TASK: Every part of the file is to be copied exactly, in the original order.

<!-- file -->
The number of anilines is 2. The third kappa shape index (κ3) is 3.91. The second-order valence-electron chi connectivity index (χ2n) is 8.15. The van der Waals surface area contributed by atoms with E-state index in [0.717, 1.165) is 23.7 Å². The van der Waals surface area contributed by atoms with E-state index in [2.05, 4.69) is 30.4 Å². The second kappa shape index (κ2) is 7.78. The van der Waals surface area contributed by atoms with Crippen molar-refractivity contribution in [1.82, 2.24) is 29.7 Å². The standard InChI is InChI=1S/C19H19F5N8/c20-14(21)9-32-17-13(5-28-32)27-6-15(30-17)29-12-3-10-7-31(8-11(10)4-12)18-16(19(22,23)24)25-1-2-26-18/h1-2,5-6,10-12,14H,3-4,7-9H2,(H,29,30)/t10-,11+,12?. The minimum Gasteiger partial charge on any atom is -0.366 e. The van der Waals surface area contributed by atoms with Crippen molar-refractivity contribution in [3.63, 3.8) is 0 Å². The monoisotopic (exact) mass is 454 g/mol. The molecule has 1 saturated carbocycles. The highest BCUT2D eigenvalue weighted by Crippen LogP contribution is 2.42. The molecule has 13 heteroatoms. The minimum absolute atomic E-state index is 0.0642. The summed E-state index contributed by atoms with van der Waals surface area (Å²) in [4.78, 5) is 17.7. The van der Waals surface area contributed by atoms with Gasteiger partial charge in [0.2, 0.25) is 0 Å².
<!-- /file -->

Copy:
The number of anilines is 2. The third kappa shape index (κ3) is 3.91. The second-order valence-electron chi connectivity index (χ2n) is 8.15. The van der Waals surface area contributed by atoms with E-state index in [0.717, 1.165) is 23.7 Å². The van der Waals surface area contributed by atoms with E-state index in [2.05, 4.69) is 30.4 Å². The second kappa shape index (κ2) is 7.78. The van der Waals surface area contributed by atoms with Crippen molar-refractivity contribution in [1.82, 2.24) is 29.7 Å². The standard InChI is InChI=1S/C19H19F5N8/c20-14(21)9-32-17-13(5-28-32)27-6-15(30-17)29-12-3-10-7-31(8-11(10)4-12)18-16(19(22,23)24)25-1-2-26-18/h1-2,5-6,10-12,14H,3-4,7-9H2,(H,29,30)/t10-,11+,12?. The minimum Gasteiger partial charge on any atom is -0.366 e. The van der Waals surface area contributed by atoms with Crippen molar-refractivity contribution in [3.63, 3.8) is 0 Å². The monoisotopic (exact) mass is 454 g/mol. The molecule has 1 saturated carbocycles. The highest BCUT2D eigenvalue weighted by Crippen LogP contribution is 2.42. The molecule has 13 heteroatoms. The minimum absolute atomic E-state index is 0.0642. The summed E-state index contributed by atoms with van der Waals surface area (Å²) in [4.78, 5) is 17.7. The van der Waals surface area contributed by atoms with Gasteiger partial charge in [0.2, 0.25) is 0 Å².